In “proof of concept” experiments with mouse and human cells and tissues, Johns Hopkins Medicine researchers say they have designed tiny proteins, called nanobodies, derived from llama antibodies, that could potentially be used to deliver targeted medicines to human muscle cells. The researchers say the ability to more precisely target such tissues could advance the search for safer, more efficient ways to alleviate pain during surgery, treat irregular heart rhythms and control seizures.
Scientists do not know why they exist only in some species, such as the camelids and sharks, but since their discovery in the 1980s, researchers have studied them for use as a research tool and delivery system for anti-cancer drugs with mixed success.
Aware of such experiments, the researchers at Johns Hopkins suspected that nanobodies might be helpful as a tool to attach to a cell’s sodium ion channels, which act as a kind of switch that can conduct chemical signals that turn on or off muscle cells.
Nine varieties of these switches appear in the human body, each specific to a type of tissue such as muscle or nerve. Because the channel proteins have only small differences among themselves, most medications can not differentiate between them, posing safety hazards when trying to use them with drugs such as anesthetics. Existing drugs, say the researchers, block pain and sedate a patient by turning “off” the sodium ion channels in nerves and skeletal muscle, but also can dangerously lower heart rates and interfere with heart rhythms.
Other studies, the Johns Hopkins Medicine researchers say, have indeed shown that nanobodies can be used to carry a cargo, an ability that could advance efforts to deliver medications to specific sodium ion channels, eliminating such side effects.
“This is why clinicians and pharmaceutical companies are interested in finding drugs that can modulate these channels — either to turn on or off — distinctly,” says Sandra Gabelli, Ph.D., associate professor of medicine at the Johns Hopkins University School of Medicine.
Gabelli recognized that the small size of nanobodies might allow them to bind to areas that are inaccessible to larger molecules, like larger antibodies that are often used for similar applications.
In their proof of concept experiments, Gabelli’s research team screened a very large library of 10 million nanobodies to develop them as protein biologics that could potentially differentiate between the sodium ion channels in the muscles versus those in the nerves.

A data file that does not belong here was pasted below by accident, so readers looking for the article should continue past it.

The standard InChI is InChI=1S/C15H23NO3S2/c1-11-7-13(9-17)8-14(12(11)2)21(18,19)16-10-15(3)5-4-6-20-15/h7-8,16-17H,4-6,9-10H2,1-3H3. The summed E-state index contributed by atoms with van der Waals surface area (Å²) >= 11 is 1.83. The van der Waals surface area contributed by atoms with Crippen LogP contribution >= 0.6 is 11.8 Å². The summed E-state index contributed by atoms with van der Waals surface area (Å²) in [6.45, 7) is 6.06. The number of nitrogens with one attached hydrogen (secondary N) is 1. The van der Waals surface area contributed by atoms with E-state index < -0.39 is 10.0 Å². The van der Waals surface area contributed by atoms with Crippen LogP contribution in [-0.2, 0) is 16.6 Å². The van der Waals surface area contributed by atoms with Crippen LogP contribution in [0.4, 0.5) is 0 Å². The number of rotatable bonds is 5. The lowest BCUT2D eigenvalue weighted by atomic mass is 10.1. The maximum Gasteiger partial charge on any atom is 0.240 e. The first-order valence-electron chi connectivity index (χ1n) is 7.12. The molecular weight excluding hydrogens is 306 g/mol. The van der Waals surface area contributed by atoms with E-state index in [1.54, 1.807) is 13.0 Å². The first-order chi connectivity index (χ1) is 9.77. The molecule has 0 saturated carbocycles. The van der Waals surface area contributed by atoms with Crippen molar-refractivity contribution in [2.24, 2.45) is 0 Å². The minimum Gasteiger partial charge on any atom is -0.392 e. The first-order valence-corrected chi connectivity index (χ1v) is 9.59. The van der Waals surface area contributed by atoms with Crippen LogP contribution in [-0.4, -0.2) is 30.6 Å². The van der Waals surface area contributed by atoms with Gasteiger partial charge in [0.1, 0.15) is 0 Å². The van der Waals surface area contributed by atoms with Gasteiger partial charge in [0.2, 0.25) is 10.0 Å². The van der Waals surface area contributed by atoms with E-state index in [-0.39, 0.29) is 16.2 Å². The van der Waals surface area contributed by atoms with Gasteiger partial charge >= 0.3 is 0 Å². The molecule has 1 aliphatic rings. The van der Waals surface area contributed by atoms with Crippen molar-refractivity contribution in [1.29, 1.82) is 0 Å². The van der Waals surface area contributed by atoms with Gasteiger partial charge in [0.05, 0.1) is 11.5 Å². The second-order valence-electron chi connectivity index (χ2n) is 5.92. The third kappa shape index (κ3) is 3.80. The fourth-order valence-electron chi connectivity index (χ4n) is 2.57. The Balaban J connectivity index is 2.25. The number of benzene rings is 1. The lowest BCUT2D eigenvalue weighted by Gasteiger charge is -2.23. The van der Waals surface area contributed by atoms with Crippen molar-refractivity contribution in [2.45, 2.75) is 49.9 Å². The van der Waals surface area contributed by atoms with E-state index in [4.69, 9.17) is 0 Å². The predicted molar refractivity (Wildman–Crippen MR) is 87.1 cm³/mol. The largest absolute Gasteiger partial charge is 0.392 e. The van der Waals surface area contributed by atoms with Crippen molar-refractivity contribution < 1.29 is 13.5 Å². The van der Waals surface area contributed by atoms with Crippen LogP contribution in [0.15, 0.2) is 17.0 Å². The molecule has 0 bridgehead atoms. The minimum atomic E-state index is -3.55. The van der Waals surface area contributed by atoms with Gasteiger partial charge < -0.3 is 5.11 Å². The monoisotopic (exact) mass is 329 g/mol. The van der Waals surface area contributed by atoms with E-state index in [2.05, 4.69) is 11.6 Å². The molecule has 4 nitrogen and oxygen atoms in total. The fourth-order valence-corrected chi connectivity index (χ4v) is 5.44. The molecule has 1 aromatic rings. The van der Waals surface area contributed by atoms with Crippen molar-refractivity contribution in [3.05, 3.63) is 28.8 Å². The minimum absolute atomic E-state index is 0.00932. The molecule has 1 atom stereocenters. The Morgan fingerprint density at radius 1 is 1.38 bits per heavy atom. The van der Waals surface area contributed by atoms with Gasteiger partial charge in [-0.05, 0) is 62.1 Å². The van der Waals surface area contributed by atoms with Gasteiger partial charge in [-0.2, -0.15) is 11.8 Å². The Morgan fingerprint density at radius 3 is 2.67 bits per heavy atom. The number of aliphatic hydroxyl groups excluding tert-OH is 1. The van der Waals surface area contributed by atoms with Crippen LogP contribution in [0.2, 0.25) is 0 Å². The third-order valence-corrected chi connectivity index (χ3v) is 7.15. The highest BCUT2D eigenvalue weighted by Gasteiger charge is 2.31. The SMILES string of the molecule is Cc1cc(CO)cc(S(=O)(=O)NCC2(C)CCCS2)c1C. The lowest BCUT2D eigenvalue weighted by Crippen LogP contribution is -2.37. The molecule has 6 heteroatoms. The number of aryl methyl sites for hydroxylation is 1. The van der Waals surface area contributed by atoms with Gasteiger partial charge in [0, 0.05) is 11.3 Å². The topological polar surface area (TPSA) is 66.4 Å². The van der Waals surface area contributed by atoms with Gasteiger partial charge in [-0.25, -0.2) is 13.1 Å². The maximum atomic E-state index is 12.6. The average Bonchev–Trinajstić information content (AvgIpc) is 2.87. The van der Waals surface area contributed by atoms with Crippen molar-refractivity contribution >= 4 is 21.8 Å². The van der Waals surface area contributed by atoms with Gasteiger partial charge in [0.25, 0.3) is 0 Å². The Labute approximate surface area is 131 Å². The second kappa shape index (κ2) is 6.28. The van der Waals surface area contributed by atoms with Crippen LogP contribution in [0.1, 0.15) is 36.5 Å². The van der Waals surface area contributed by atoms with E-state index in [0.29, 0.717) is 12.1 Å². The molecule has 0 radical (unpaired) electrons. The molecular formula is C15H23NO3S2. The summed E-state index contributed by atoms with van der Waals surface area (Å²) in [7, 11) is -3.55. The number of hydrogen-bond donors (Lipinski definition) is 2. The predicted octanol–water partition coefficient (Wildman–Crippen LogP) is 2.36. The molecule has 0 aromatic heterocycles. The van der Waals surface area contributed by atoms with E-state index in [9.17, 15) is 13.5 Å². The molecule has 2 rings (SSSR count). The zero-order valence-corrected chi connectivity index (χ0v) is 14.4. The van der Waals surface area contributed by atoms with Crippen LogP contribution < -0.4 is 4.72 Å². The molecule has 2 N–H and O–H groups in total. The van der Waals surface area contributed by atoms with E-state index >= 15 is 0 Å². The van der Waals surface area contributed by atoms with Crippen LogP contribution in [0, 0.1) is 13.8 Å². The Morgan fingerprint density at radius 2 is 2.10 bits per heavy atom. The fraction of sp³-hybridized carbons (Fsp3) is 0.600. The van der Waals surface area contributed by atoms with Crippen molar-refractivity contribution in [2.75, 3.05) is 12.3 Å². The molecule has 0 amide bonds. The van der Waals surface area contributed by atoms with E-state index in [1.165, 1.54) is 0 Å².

In collaboration with Manu Ben-Johny at Columbia University, the researchers attached a fluorescent “reporter” molecule to the nanobodies that lights up when it interacts with the sodium channel. By monitoring the glow, the researchers found that two nanobodies, Nb17 and Nb82, attached to the sodium ion channels that are specific to the skeletal muscle and heart muscle.
The researchers also tested the nanobodies’ stability at different temperatures, a key factor in developing and delivering drugs to clinics. The research team found that nanobodies Nb17 and Nb82 were resistant to temperatures up to 168.8 and 150.8 degrees Fahrenheit, respectively, indicating that these nanobodies would remain shelf-stable under normal conditions.
The researchers next plan to image the nanobody and sodium ion channels bound together to reveal more about how this interaction functions.
Other researchers involved in this study include Lakshmi Srinivasan, Sara Nathan, Jesse B. Yoder, Katharine M. Wright, Justin N. Nwafor, Gordon F. Tomaselli and Mario Amzel of the Johns Hopkins University School of Medicine; Vanina Alzogaray, Sebastián Klinke, María S. Labanda and Fernando A. Goldbaum of the Fundación Instituto Leloir, Buenos Aires, Argentina; Dakshnamurthy Selvakumar of ForteBio, Sartorius BioAnalytical Instruments, Inc.; Arne Schön and Ernesto Freire of the Johns Hopkins University Krieger School of Arts and Sciences; and Manu Ben-Johny of Columbia University.
This work was funded by the National Heart, Lung, and Blood Institute (HL128743), the National Institute of General Medical Sciences (GM109441) and by the Vivien Thomas Scholars Initiative at The Johns Hopkins University.
The authors declare no conflicts of interest.